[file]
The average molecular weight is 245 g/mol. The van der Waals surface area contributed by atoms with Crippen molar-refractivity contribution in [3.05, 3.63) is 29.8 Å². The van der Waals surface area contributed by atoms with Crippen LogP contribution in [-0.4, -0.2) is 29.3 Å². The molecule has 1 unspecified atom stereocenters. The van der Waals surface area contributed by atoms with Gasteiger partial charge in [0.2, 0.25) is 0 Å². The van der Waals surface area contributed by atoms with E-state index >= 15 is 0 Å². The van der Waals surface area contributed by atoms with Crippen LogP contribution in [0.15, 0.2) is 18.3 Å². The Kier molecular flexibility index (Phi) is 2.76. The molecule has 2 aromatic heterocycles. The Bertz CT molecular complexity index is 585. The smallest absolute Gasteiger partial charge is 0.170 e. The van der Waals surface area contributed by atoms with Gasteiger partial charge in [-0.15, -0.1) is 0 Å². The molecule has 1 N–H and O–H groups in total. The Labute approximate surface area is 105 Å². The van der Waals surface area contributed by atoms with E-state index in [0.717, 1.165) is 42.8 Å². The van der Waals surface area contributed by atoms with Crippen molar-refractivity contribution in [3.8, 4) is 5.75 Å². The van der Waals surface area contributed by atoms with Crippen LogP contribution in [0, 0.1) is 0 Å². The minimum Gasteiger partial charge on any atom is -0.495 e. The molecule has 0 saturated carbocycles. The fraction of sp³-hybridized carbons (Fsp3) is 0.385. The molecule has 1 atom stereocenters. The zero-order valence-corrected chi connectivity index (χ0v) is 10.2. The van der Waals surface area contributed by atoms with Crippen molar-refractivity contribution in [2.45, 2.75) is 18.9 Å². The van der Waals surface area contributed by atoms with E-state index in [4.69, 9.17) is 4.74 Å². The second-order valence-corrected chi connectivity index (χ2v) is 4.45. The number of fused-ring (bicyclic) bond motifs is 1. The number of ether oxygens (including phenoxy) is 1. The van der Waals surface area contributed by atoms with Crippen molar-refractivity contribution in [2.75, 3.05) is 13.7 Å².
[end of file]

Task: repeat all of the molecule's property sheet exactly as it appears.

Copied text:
The average molecular weight is 245 g/mol. The van der Waals surface area contributed by atoms with Crippen molar-refractivity contribution in [3.05, 3.63) is 29.8 Å². The van der Waals surface area contributed by atoms with Crippen LogP contribution in [-0.4, -0.2) is 29.3 Å². The molecule has 1 unspecified atom stereocenters. The van der Waals surface area contributed by atoms with Gasteiger partial charge in [0.2, 0.25) is 0 Å². The van der Waals surface area contributed by atoms with E-state index >= 15 is 0 Å². The van der Waals surface area contributed by atoms with Crippen LogP contribution in [0.15, 0.2) is 18.3 Å². The Kier molecular flexibility index (Phi) is 2.76. The molecule has 2 aromatic heterocycles. The Bertz CT molecular complexity index is 585. The smallest absolute Gasteiger partial charge is 0.170 e. The van der Waals surface area contributed by atoms with Gasteiger partial charge in [-0.15, -0.1) is 0 Å². The molecule has 1 N–H and O–H groups in total. The Labute approximate surface area is 105 Å². The van der Waals surface area contributed by atoms with E-state index in [0.717, 1.165) is 42.8 Å². The van der Waals surface area contributed by atoms with Crippen molar-refractivity contribution in [3.8, 4) is 5.75 Å². The van der Waals surface area contributed by atoms with Crippen LogP contribution in [0, 0.1) is 0 Å². The minimum Gasteiger partial charge on any atom is -0.495 e. The molecule has 0 saturated carbocycles. The fraction of sp³-hybridized carbons (Fsp3) is 0.385. The molecule has 1 atom stereocenters. The zero-order valence-corrected chi connectivity index (χ0v) is 10.2. The van der Waals surface area contributed by atoms with Crippen molar-refractivity contribution in [2.45, 2.75) is 18.9 Å². The van der Waals surface area contributed by atoms with E-state index in [4.69, 9.17) is 4.74 Å². The second-order valence-corrected chi connectivity index (χ2v) is 4.45. The number of fused-ring (bicyclic) bond motifs is 1. The number of ether oxygens (including phenoxy) is 1. The van der Waals surface area contributed by atoms with Crippen molar-refractivity contribution in [2.75, 3.05) is 13.7 Å².